Food bloggers never screw up!
I’ve spent years reading food blogs (exciting life I know) and I’ve fallen in love with so many. Perfect recipes and techniques and execution, not to mention picture-perfect dishes. It is rarely the case a blogger writes about failure but when it does happen it is so refreshing and for some reason. Maybe it is the novelty of it but it makes for some of the most interesting posts in my opinion. Googling up “perfect short ribs” I don’t expect millions of stories on how to screw up the perfect shot ribs recipe but every now and then, that article pops up with a kitchen disaster story and I love it. This is the story of how a disastrous execution turned into a delicious meal and the lessons learned.
Hey guys, here’s my humble version of takana fried rice. I’ve had this dish a number of times at Musha: A little Japanese restaurant not far from where I live in the Santa Monica area, LA. They serve traditional homemade style food, warm and cold dishes. The ambience is awesome and I really love that place. When I order I tend to gravitate towards the same dishes every time I visit which isn’t hard. The portions are tapas style so it’s pretty easy to sample your way through their entire menu in a few visits and find the dishes you really like.
I love rice and I love seafood. Let’s just say it was about time we made some paella here at that other cooking blog.
I don’t cook at lot of fish sous vide. There’s really no good excuse other than maybe with proper technique similar results can be achieved and less gear is involved. But if you really want to experience the true potential of fish, cooking it sous vide renders an absolutely perfect and delicate finish. I’ve probably mentioned it already but for years I hated salmon. Every single time I had it, no matter where, the story was simply the same. Dry stuff.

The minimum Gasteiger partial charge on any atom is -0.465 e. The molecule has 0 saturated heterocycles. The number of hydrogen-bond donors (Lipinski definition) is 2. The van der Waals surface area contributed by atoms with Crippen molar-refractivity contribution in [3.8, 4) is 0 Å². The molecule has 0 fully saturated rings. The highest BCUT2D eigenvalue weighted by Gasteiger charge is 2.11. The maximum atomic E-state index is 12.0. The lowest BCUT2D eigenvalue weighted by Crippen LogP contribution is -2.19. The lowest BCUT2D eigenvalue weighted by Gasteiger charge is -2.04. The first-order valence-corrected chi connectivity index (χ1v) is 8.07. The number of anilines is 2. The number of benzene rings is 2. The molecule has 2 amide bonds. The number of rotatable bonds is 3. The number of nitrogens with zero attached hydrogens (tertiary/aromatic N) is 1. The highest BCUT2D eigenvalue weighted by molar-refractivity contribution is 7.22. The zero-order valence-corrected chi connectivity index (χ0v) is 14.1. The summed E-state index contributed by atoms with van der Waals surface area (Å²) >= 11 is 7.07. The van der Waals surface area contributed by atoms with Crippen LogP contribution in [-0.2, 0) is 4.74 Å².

Some fish can withstand heat better than others but most fish will easily overcook and if you aren’t obsessed with temperature control over the stove then chances are you’re over going to overcook the poor thing. Poaching and steaming are safer bets in most cases. Of course searing one side to get those beautiful and delicious golden notes or getting that crispy skin will require applying a ton of heat butI won’t go into details about this today because it isn’t trivial and depending on the fish the approach might differ a bit. But if you’re itching to know perhaps follow the same approach you would as searing a steak in general. I’d also suggest working with a non stick pan here. Fish meat is too delicate to risk cooking on a regular pan but it works if you’re careful and polymerize the bottom properly.
Before we get into this paella de pollo y cochino let me explain where I’ve been these last 3 weeks (I did mention it in the previous post but I still have a bit left I need to get out of my system). So 3 weeks agoI was getting ready to move my site to a self hosted site. I think moving houses would have been less work and less nerve wrecking. I was in panic mode for a week after accidentally deleting my MySQL tables and lost the entire contents of my blog. When I tried to re-import the site from wordpress.com, not all the posts were coming through and after 48 hours of having a completely broken website I took matters into my own hands… and installed wordpress.org by hand. I had to do this in order to install the specific version (and older one) that seemed to actually work well and not screw up the import.
I think 48 hours is all it takes for search engines to give up on you if they don’t see you. My blog disappeared from the internets of the world. Dropped off every imaginable search engine index and remained in limbo until today. I had to resubmit sitemaps and force new crawls, repair broken links, and do a ton of maintenance. Today google is liking me a bit better now and I’m waiting for Bing and Yahoo to catch up. I think it will be a week until traffic is restored and things go back to the way they were. Have questions about how to mess up a blog in 10 seconds. I’m your guy. Paella de pollo y cochino is what this post is all about so I will spare you with anymore of this boring tech whatever and jump back into the cooking arena with a new recipe. New for this blog. One of the first things I learned how to cook many years ago.
So this paella, like any paella is very easy to make and requires very few ingredients. For the making of paella featuring chicken, pork, beef or similar meats, the approach is basically the same. I grew up eating it. My mom and my aunt still make it, and though they have their own style and approach, the end result is the same at heart. Beautiful dish. Anyways, for making paella I can break down the process is 4 components. They are all basic techniques and anybody at home with a decent pan, a good knife and a cutting board should be able to prepare this dish in around 2 hours. Here we go!